This Victorian magic lantern slide is annoyingly anonymous in the sense that, whilst the scene obviously depicts British soldiers relaxing in camp, we don’t know what regiment it is or where the photograph was taken. What we do know is that the maker of the slide was George Washington Wilson and that it’s one of fourteen slides in a set published by his firm in the 1890s called ‘Under Canvas’.
The script for this set exists in the Magic Lantern Society’s ‘readings’ library and the text for this particular slide is …..
Here we see the regimental barber giving a crop of recruits a recruit’s crop. Hair is a thing of which the perruquier makes short work. There is a curly-locked fellow stretched out on the grass waiting his turn and evidently rather ill at ease; he trembles for his luxuriant hair and the hairdresser takes a fiendish delight in giving his head an extra crop.
One of the cruelist things in connection with camp life is that after the order is given to ‘break up camp’, the cowardly fellows at once proceed to strike the tents. They strike unarmed tents that can’t strike back! Captain Wilford Brett, 76th Regiment, in his ‘Hints on Bivouac and Camp Life’ says “The formation of the camp should take no longer than three and a half minutes and two and a half striking it.” How would he like to be struck for two and a half minutes without raising an objection!
This rather lame play on the word ‘strike’ might or might not have been hilarious for a Victorian audience. I suspect it was no funnier then than it is now. However, it demonstrates that the set was a light-hearted talk about a soldier’s life and would have been classed as entertainment rather than an educational lecture.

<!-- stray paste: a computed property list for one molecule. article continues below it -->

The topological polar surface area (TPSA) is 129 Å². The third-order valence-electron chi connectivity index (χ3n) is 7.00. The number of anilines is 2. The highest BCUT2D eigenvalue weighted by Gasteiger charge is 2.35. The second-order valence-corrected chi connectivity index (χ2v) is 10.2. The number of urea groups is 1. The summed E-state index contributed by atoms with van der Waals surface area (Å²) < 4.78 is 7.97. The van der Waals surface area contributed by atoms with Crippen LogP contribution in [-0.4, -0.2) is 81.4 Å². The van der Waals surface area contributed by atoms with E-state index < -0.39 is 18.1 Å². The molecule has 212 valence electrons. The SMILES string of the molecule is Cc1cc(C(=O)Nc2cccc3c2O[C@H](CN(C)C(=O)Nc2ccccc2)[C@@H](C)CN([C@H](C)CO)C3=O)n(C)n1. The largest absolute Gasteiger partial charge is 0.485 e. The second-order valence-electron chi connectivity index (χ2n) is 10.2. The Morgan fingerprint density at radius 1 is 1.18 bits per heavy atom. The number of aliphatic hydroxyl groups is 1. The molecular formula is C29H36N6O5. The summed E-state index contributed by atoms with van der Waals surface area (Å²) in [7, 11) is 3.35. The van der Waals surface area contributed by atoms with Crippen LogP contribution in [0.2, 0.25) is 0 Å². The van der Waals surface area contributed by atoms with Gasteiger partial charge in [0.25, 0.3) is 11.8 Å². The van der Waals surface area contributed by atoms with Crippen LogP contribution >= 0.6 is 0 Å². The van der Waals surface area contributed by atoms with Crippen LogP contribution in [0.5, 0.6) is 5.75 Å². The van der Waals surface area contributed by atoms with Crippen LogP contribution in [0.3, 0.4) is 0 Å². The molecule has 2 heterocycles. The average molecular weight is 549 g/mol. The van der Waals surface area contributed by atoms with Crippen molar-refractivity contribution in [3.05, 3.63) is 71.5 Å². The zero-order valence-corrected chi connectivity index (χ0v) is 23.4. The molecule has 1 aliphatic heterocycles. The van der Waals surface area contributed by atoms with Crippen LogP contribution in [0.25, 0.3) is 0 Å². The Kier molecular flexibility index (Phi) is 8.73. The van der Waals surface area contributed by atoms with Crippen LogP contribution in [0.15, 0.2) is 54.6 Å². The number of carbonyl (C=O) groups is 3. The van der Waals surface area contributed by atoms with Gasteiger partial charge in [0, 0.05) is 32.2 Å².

The faces of the men photographed are interesting. Let’s assume that they actually were Army recruits. They would have been excited and apprehensive, making new friends and thinking of the life they have just left and the unknown one to come. To me, these are modern faces, expressing the same joy, hopes and fears that their equivalents must feel today. It’s possible, of course, that they are actors, just posing for the shot but I suspect not. What do you think?
2 thoughts on “A Victorian magic lantern slide of Army recruits”
Thank you for this new edition of your magic lantern post. As I told you during the Convention market in Birmingham I do follow your posts with interest and enthousiasm.
I like the richness of each post and the information you give everytime. It surely takes a lot of your time (and knowledge). My compliments.
As promised this week I’ll send an e-mail to all Dutch “lanternfreaks” on my mailinglist to encourage them to become followers. You deserve much more than 114 followers!
I hope you enjoyed the Convention as much as I did.
I really enjoyed the Convention, it was very special. Thank you for your kind words and offer of help to spread the word about my blog.